During camp, both the Haitian campers and leaders were trying new activities they’ve never experienced before. Some activities included learning to swim, archery and track and field events. A common favorite was being able to go out on the lake in canoes, kayaks and paddleboats. Everyone was having a good time Kayakrowing under the fountain to cool off on the hot day. A true culture exchange moment came during the nights at the camp fire where the leaders taught everyone games that Haitian children play in their country. All the campers were smiling, laughing and enjoying learning the new games.

On the last night of camp, everyone dressed up and threw on a cowboy hat, bandana and sheriff badges for the hoedown party. Once they heard the music, people were showing off their best dance moves and having a great time. To end the week at camp, the campers split up into teams representing different countries for a mini Paralympic Games where more activities were played. Once the day started wrapping up, it was time to say goodbye to a group of people who truly made the week an unforgettable one.Haitians Hoedown

For their last day, the group was able to buy some souvenirs for themselves and family members and have an “all American” style sleepover at the Powder Springs First United Methodist Church.

Everyone was sad to see the Haitian exchange group fly on Sunday after 10 fantastic days in Atlanta but at the same time happy that new lasting friendships had been established. 




Posted in Camp, Featured, Global Initiatives, Haiti, International, Internships, News |

The power of sport crosses all cultures…reflections on Haiti

This is the second installment of the blog by BlazeSports’ intern Kit McCluskey

After a week of reflecting upon our trip to Haiti Josh, Tommy and I realized how much of our outlook on life and sport has changed. As Paralympians, Josh and Tommy have traveled all over the world, but have never been to a developing country like Haiti. I have never been out of the country so like them, I wasn’t sure what to expect. We knew the 2010 earthquake affected the country tremendously, but had no idea how much. All of us were surprised with the amount of poverty and destruction. Josh imagined there would be a lot of homelessness, but not nearly to the extent there actually was, especially two years later.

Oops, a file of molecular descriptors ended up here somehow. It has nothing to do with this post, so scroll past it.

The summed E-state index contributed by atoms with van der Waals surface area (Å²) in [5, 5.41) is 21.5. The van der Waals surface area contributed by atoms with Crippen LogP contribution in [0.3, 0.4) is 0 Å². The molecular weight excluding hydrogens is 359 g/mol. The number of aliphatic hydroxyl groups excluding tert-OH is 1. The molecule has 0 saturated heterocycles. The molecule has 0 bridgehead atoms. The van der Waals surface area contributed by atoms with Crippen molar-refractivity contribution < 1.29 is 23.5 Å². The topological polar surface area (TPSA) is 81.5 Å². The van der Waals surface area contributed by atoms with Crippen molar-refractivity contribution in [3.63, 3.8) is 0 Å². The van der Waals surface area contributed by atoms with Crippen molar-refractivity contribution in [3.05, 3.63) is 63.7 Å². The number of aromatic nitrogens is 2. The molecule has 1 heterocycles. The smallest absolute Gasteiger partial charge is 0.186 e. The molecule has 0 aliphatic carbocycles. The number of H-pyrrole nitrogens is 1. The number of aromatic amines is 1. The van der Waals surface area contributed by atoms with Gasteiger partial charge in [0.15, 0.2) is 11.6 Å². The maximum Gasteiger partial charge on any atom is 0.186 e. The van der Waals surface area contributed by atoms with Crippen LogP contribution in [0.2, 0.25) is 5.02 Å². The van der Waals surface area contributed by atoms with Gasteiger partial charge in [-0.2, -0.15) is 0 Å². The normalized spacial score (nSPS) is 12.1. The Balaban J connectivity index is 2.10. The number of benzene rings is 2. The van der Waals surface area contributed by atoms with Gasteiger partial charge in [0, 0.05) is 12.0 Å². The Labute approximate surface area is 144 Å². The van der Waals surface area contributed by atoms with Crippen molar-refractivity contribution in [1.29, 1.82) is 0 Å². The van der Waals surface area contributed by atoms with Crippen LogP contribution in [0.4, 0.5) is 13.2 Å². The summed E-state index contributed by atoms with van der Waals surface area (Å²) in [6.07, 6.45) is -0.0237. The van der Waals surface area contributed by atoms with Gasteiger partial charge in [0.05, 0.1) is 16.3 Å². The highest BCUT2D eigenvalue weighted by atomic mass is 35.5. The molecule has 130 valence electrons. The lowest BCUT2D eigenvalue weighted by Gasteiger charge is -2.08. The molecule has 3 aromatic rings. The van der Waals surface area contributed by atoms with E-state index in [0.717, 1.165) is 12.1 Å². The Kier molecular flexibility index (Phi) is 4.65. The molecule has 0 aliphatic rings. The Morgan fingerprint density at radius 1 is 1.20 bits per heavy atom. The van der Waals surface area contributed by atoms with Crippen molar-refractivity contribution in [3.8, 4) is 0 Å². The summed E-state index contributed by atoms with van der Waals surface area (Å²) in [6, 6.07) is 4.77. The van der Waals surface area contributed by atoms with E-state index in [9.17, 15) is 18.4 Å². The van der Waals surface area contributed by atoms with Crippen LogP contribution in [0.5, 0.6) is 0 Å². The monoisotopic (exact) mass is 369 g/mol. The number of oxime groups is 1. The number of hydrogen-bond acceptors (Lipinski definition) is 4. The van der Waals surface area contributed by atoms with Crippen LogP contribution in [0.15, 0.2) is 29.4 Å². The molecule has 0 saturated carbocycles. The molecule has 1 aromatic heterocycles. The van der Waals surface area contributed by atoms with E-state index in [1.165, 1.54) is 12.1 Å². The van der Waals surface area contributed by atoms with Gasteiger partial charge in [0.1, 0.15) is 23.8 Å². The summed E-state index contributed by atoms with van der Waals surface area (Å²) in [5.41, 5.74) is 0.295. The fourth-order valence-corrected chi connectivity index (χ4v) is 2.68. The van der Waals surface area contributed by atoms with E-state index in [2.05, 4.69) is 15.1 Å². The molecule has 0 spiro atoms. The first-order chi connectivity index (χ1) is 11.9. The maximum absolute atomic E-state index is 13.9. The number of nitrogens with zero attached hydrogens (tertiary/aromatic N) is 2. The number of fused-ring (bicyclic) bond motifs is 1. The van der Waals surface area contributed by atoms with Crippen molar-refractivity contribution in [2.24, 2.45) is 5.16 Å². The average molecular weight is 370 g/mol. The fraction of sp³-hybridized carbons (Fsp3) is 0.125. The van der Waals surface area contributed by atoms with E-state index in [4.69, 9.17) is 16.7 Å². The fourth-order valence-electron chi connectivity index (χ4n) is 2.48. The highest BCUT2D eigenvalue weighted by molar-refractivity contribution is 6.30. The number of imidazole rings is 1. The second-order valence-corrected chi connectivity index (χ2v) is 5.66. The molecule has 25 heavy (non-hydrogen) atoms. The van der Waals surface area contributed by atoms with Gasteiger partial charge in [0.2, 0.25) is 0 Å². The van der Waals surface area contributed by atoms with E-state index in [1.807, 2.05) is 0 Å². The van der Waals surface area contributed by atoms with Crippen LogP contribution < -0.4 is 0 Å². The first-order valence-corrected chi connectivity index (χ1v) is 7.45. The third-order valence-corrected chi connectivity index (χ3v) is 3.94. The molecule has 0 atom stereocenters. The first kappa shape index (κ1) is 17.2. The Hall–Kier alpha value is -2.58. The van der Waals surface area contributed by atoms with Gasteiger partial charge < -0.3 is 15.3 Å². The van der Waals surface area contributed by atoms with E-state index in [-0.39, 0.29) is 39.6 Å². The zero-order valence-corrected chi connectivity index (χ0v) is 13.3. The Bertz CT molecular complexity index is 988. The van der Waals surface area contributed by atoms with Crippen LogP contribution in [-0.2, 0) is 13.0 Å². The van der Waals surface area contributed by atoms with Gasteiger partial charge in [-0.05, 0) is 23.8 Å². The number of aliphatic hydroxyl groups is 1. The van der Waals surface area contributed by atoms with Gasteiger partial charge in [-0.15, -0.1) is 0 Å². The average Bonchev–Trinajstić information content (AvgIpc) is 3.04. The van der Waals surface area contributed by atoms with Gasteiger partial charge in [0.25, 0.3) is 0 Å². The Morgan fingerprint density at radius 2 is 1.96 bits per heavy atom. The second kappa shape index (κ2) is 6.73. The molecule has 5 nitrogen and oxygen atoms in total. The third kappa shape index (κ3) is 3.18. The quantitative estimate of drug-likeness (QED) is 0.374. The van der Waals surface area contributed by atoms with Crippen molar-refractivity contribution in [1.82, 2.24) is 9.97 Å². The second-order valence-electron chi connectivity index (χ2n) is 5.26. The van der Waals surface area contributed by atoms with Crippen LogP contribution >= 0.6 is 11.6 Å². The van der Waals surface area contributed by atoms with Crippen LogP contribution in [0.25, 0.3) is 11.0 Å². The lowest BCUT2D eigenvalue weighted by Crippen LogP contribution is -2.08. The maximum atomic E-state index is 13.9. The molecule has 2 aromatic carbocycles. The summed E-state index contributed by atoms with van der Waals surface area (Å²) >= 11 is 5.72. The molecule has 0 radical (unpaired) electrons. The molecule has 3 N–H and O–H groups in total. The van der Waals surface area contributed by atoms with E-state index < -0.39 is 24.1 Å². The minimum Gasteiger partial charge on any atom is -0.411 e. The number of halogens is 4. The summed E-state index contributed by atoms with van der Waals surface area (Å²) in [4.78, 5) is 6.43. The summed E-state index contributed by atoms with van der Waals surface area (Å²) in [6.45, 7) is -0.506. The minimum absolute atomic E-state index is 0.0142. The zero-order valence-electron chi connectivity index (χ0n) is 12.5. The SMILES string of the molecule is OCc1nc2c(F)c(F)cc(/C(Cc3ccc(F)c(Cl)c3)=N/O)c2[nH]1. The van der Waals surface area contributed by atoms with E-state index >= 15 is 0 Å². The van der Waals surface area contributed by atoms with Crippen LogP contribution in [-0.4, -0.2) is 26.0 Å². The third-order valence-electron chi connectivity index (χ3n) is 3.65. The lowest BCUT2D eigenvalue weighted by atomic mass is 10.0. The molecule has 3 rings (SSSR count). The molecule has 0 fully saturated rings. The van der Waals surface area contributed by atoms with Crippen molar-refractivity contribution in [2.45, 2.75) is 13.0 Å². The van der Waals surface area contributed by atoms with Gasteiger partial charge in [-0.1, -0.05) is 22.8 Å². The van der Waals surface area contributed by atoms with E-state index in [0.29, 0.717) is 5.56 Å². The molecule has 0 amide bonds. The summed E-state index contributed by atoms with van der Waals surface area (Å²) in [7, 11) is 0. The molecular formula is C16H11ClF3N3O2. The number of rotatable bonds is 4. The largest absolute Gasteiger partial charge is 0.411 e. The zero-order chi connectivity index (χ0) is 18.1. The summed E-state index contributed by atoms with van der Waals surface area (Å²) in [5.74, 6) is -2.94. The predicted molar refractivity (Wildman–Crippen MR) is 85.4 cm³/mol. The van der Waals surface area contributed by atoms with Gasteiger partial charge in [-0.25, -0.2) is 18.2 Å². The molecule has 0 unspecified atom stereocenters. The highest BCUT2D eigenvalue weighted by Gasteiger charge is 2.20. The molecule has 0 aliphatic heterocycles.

On our last day, driving through Port au Prince, there were times when I couldn’t look out the window anymore. The level of poverty is heartbreaking. For some reason, it really hit me when it started to rain (and when it rains, it pours). People were huddled underneath anything they could find and all they could do was wait for it to pass. I thought about all the times it poured at night during the week and imagined people trying to seek shelter. Many of their houses didn’t even have four walls.

We all agreed that we enjoyed the training sessions the most, because we were able to interact with our Haitian counterparts. Everyone was really engaged and eager to learn how to work with people with disabilities. This is where it all has to start – with people who want to make a difference. Tommy believes the most valuable thing we did was exchange knowledge about different sports and recreation opportunities for people with disabilities and how to make them happen. Living in a developing country, opportunities may seem limited, but given the right tools people can make a significant impact.

The Disability Sports Festival was such an amazing event to be a part of. It was great to see how many people came out to the Festival from all over the country to participate and learn about different sports. Having events like this one will only continue to increase awareness and provide inclusion throughout the communities and country. We saw many people who didn’t have any type of assistance like a wheelchair or crutches and had to crawl to get where they were going. Seeing the severity of this situation was a bit of shock.

As a sport management major, traveling to Haiti really opened my eyes to the different career paths I could take. Being part of the training sessions and the festival, I was able to experience first hand the possibilities of working with people with physical disabilities internationally. All that I experienced in one week in Haiti I would not have been able to learn in the classroom.

The three of us, Josh, Tommy, and I had an unbelievable experience and if given an opportunity like this again, we would take it. Even with the challenges the people of Haiti have to face everyday it was incredible to see how everyone is able to adapt and continue on with their lives. With the short time we were there, we believe we started to make a difference and we can’t wait to see how Haiti will continue to grow in disability sport and as a country.

Posted in Blog, Global Initiatives |